However, it is the very act of collaborating, in which both sides are willing to dive into an unfamiliar methodological processes, that carries the most transformative potential. As artists and social scientists we have different ways of working and we need to adapt. We seek to capture a common something but through different lenses.
As we discussed as participants in the panel in Thessaloniki, as artists, our eclectic methodology includes performance exercises, rituals and games that have been borrowed, “cut-and-pasted,” and extracted from several disciplines and cultures.
Social scientists, meanwhile, often face strict deadlines and the need for fixed conclusions which, in art, can be more challenging to deliver.
Through the process of collaborating with researchers in the social sciences, our ultimate goal as artists is to help participants (and ourselves) to become good ‘border crossers’. We must practice what we preach and learn to be mobile across multiple territories, and not just in the terrain of making art.
‘Un-becoming’ as a process of discovery
Becoming better border crossers is a process of discovery which is linked to processes of un-becoming as well as change and growth. It is an experience taken both as a group and alone. Witnessing this discovery is a moving experience. Indeed, one of the most radical and hopeful aspects of performance pedagogy is precisely its profound transformational dimension.
Participants who are willing to leave their comfort zones and push boundaries, as those between the arts and social sciences, can discover new links between political, poetic, sensual, and spiritual possibilities of performance. Often, they relate a more intricate connection between their everyday lives and the civic realm.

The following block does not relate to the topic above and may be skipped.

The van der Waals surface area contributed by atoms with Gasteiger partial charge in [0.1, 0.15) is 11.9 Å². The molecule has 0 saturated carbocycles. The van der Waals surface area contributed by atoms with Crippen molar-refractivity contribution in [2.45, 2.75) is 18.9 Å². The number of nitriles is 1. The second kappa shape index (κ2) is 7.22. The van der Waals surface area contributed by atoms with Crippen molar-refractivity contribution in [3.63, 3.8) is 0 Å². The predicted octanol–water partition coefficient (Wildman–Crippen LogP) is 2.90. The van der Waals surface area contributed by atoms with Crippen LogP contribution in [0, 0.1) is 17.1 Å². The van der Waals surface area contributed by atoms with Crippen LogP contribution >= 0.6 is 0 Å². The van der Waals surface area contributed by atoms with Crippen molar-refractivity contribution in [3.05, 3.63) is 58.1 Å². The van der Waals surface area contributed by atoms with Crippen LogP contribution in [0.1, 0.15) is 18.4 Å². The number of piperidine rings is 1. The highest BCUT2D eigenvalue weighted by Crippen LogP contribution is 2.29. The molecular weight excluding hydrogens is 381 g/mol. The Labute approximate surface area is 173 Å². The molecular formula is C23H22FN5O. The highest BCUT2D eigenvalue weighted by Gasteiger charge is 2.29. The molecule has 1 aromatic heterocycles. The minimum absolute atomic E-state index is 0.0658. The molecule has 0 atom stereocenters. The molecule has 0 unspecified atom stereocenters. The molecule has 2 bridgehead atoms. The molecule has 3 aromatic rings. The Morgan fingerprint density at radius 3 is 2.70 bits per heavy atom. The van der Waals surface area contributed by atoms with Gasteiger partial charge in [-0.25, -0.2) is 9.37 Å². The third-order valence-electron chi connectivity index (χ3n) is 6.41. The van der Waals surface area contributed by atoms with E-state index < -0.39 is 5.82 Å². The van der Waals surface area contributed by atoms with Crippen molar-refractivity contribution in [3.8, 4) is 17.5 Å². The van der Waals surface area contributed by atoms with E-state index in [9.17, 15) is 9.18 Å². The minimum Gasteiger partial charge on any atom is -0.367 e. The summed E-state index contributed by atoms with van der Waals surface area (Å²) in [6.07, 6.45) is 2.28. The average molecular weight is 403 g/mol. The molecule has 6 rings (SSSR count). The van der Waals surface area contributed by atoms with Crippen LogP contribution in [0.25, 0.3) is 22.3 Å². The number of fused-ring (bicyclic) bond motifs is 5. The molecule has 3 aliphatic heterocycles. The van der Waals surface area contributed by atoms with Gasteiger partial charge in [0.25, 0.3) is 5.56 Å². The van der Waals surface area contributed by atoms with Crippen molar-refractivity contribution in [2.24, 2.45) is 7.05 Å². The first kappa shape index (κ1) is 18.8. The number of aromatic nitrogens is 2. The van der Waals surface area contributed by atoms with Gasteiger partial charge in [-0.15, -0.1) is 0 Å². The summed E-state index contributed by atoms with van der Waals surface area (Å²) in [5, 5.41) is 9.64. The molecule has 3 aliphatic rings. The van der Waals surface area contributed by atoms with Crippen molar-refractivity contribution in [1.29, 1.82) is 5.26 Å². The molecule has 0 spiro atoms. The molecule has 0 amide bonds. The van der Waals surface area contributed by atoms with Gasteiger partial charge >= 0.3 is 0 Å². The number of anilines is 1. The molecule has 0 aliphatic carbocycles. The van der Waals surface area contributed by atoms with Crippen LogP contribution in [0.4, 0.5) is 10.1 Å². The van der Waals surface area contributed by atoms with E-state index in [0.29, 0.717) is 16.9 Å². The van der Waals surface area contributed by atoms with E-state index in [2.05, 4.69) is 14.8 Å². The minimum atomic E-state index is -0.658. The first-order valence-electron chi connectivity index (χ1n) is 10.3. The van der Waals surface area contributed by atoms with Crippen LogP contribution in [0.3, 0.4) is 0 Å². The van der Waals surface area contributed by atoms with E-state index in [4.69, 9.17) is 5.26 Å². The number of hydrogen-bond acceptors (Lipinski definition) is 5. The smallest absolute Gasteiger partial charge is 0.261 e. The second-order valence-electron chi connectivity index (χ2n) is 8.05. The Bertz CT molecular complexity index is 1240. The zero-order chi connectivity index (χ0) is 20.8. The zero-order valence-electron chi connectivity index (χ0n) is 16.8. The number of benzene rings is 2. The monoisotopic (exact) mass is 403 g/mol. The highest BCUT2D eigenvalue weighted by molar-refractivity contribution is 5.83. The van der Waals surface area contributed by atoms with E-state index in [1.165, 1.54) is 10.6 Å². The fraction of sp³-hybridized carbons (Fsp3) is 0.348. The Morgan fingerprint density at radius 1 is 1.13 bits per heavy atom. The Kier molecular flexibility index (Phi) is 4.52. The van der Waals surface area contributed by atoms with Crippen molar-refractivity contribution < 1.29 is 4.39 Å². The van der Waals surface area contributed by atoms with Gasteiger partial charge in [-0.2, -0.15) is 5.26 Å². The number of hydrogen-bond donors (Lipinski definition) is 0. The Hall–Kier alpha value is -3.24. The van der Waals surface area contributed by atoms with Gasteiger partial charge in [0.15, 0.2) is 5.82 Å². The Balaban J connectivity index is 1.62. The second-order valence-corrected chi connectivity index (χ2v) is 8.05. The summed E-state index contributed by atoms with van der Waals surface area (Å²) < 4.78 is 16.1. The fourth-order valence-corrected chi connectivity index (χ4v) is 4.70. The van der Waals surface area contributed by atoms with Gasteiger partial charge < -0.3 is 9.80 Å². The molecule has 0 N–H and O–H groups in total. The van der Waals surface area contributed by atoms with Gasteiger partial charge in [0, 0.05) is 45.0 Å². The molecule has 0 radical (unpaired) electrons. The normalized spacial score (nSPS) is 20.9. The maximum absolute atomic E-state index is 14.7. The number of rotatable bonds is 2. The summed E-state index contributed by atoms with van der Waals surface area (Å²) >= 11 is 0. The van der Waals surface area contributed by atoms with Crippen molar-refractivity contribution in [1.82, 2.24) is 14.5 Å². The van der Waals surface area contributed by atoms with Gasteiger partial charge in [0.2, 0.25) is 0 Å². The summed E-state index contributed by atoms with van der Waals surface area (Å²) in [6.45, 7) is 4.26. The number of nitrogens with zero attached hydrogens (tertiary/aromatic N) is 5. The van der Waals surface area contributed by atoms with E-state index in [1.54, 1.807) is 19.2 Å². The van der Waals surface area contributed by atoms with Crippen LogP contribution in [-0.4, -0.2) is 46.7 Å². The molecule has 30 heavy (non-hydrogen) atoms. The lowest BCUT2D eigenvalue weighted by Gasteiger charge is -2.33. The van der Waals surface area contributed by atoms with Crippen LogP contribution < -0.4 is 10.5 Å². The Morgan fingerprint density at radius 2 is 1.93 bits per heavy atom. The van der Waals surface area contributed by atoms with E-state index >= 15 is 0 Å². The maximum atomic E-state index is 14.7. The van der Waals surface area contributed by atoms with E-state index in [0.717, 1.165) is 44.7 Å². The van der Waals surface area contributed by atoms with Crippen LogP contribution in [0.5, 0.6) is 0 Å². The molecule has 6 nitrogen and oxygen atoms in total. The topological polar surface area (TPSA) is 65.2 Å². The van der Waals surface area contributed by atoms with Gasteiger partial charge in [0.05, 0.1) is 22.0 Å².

To Un-Become is a multimedia art project which explores this experience of crossing borders in the physical and theoretical realm. In it, the concept of un-becoming is explored through revisiting Operation Storm in Yugoslavia and its consequences some two decades later.
My interest in the concept of ‘un-becoming’ was sparked by a war crimes trial in which General Ante Gotovina, a former Croatian military officer, was found guilty of organizing and implementing the permanent and forcible removal of the Serbian people in a 1995 military action.
Not long after, the Appeals Chamber of the International Criminal Tribunal for the Former Yugoslavia reversed General Gotovina’s convictions for crimes against humanity and he then returned to Croatia where many considered him a national hero.
My art was sparked by the following question: if the ‘reversal process’ allowed General Gotovina to successfully un-become a war criminal, was the same un-becoming process possible for the survivors of his actions?